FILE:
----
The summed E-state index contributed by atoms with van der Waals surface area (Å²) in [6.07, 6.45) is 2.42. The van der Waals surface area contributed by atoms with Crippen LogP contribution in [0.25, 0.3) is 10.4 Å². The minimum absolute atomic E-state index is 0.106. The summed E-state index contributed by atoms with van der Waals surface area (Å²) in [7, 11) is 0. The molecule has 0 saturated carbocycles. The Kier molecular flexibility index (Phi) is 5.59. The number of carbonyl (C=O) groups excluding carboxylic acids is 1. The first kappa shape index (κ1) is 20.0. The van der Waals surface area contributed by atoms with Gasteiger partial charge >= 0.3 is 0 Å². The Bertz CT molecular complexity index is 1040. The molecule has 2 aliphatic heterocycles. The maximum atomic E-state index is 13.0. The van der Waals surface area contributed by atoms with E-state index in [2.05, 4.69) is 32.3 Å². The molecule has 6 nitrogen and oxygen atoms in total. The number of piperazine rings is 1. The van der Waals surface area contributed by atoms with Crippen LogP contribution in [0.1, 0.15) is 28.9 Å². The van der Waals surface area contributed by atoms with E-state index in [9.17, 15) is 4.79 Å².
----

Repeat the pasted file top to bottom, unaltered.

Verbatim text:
The summed E-state index contributed by atoms with van der Waals surface area (Å²) in [6.07, 6.45) is 2.42. The van der Waals surface area contributed by atoms with Crippen LogP contribution in [0.25, 0.3) is 10.4 Å². The minimum absolute atomic E-state index is 0.106. The summed E-state index contributed by atoms with van der Waals surface area (Å²) in [7, 11) is 0. The molecule has 0 saturated carbocycles. The Kier molecular flexibility index (Phi) is 5.59. The number of carbonyl (C=O) groups excluding carboxylic acids is 1. The first kappa shape index (κ1) is 20.0. The van der Waals surface area contributed by atoms with Gasteiger partial charge >= 0.3 is 0 Å². The Bertz CT molecular complexity index is 1040. The molecule has 2 aliphatic heterocycles. The maximum atomic E-state index is 13.0. The van der Waals surface area contributed by atoms with E-state index in [2.05, 4.69) is 32.3 Å². The molecule has 6 nitrogen and oxygen atoms in total. The number of piperazine rings is 1. The van der Waals surface area contributed by atoms with Crippen LogP contribution in [0.1, 0.15) is 28.9 Å². The van der Waals surface area contributed by atoms with E-state index in [9.17, 15) is 4.79 Å².